Those who want to share in the Monks’ love for God need not travel to Norcia—they can go online and download the Vespers that are uploaded each morning. “The practice of having Vespers online isn’t new,” Gonzalez told REGINA. “But in other cases, it’s on live and that’s not practical for someone in the United States who wants to pray with the monks.” Gonzalez posts a recording each morning. Father Nivakoff added that he’s heard from both soldiers in Afghanistan and missionaries in Africa, telling him they listen in.
Growth and success means challenges and the biggest one the monks face is that they’re running out of room. They own an old Capuchin monastery, unused for sixty years, presently “uninhabitable.” However, the permits and costs associated with renovation are prohibitive. Nor is an American-based sister house a likely solution, given that the monastery’s location at the birthplace of St. Benedict give it a uniqueness impossible to re-create. “If you built a house in Des Moines (the American home base) it would lack the uniqueness,” said Gonzalez.
While the challenges of finding new space and expanding the brewery are significant and will require generous action from benefactors, the flourishing of God’s grace continues to abound in Norcia. The Monks bring the beauty of the Mass to pilgrims, the splendor of Vespers to their online audience and the simple pleasure of a good beer to people throughout Italy. It’s the true living out of Father Cassian’s original mission of integrating prayer, study and manual labor.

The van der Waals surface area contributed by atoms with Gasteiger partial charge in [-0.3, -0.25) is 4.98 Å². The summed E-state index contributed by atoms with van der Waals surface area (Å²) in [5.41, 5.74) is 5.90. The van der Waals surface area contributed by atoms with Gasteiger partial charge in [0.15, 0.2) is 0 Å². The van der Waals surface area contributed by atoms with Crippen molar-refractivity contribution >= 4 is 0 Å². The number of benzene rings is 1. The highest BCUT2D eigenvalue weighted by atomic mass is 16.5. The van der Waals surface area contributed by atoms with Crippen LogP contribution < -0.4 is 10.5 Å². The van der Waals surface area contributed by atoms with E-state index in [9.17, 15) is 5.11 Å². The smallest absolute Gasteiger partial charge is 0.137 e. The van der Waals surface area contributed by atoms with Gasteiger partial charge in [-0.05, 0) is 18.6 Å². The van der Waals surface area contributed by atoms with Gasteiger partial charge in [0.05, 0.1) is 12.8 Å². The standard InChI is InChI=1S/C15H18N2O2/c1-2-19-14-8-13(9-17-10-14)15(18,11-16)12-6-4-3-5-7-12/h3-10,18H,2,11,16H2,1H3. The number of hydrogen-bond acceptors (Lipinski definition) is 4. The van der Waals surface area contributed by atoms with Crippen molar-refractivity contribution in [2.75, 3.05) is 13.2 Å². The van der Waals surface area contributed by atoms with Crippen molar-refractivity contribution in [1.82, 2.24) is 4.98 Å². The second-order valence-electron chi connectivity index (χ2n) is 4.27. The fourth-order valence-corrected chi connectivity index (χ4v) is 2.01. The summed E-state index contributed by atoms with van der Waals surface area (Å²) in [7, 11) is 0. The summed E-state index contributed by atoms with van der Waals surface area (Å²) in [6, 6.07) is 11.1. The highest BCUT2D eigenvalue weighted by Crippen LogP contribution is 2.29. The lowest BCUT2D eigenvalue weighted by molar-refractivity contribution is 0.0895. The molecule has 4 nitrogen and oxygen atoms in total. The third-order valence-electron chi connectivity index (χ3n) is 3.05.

“A monk witnesses to the goodness of God and the beauty of creation,” said Father Nivakoff. “It is his job to convert his life to one of total sacrifice to God in imitation of Christ. In so doing he reminds the world that God is not just worth dying for, He is worth living for; He is worth loving.” Indeed, He is. You can visit the Monks of Norcia’s website atosbnorcia.org
ABOUT THE AUTHOR:Dan Flaherty is a freelance writer and editor of TheSportsNotebook.com. When not covering sports, he’s written on a wide range of topics, including online dating, politics and real estate. He is the author of Fulcrum, an Irish Catholic novel set in the Boston of the late 1940s. Dan currently resides in southeastern Wisconsin.
By Lucy Mc Vicker Archduchess Kathleen of Austria is everything a princess should be – poised, graceful, elegant, articulate, God-fearing, humble, and virtuous. She is also an American with a passion to defend the poor, the lonely, the pre-born and their mothers. I know about this passion, because I was blessed with this inspiring friend … Read more
The news is still painfully fresh. We are still digesting the idea that you are resigning from the papacy, a step that has not been taken, we understand, since the 1400s.
We understand that your health and strength are failing you. Certainly we all watched, transfixed, as your predecessor almost literally died in our arms, his suffering and death broadcast far and wide for all the world to see. And while we admired his unswerving courage, some of us couldn’t help but worry about what was transpiring in Holy Mother Church as our pontiff lay dying for so long.
So that is why we understand your courageous decision now. You are telling us that the bark of Saint Peter requires the strength and focus of a vigorous man in these stormy seas. And we know that you are right.
Gone are the days when an aged and ailing pope could retire to the papal apartments and fade away. The media requires an active pope who’s constantly in touch with the world. Your doctors have been honest with you, and you are honest with the world.
Yours is a selfless gesture from a selfless and holy man. And we thank God for your many decades of selfless service, your patience and your bravery. But we will miss you — your intelligence, your gentleness and your great love for the Church. We must pray with renewed fervor, hope, and trust in God’s goodness. Peter’s boat will never sink. God has a plan.
This Lent, we pray for you, Holy Father and for the cardinals who are choosing your successor. May Mary, Seat of Wisdom, guide you and the Church in the difficult days ahead.